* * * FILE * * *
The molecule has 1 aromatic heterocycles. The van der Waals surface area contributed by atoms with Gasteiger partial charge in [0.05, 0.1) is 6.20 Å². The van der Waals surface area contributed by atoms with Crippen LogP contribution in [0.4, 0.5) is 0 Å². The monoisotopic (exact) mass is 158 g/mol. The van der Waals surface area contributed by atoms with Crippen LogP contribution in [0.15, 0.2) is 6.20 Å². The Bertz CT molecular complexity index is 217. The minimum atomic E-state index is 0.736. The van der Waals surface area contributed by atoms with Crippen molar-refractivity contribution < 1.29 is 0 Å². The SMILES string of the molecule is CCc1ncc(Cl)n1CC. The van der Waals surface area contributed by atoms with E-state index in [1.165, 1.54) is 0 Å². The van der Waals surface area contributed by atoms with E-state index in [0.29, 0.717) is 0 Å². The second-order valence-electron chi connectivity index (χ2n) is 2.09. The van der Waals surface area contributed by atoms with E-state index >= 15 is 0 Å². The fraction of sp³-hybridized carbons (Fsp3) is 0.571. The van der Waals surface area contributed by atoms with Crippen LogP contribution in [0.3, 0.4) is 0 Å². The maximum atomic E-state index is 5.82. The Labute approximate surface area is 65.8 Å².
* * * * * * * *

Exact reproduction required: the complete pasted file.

The molecule has 1 aromatic heterocycles. The van der Waals surface area contributed by atoms with Gasteiger partial charge in [0.05, 0.1) is 6.20 Å². The van der Waals surface area contributed by atoms with Crippen LogP contribution in [0.4, 0.5) is 0 Å². The monoisotopic (exact) mass is 158 g/mol. The van der Waals surface area contributed by atoms with Crippen LogP contribution in [0.15, 0.2) is 6.20 Å². The Bertz CT molecular complexity index is 217. The minimum atomic E-state index is 0.736. The van der Waals surface area contributed by atoms with Crippen molar-refractivity contribution < 1.29 is 0 Å². The SMILES string of the molecule is CCc1ncc(Cl)n1CC. The van der Waals surface area contributed by atoms with E-state index in [1.165, 1.54) is 0 Å². The van der Waals surface area contributed by atoms with E-state index in [0.29, 0.717) is 0 Å². The second-order valence-electron chi connectivity index (χ2n) is 2.09. The van der Waals surface area contributed by atoms with E-state index >= 15 is 0 Å². The fraction of sp³-hybridized carbons (Fsp3) is 0.571. The van der Waals surface area contributed by atoms with Crippen LogP contribution in [0.3, 0.4) is 0 Å². The maximum atomic E-state index is 5.82. The Labute approximate surface area is 65.8 Å².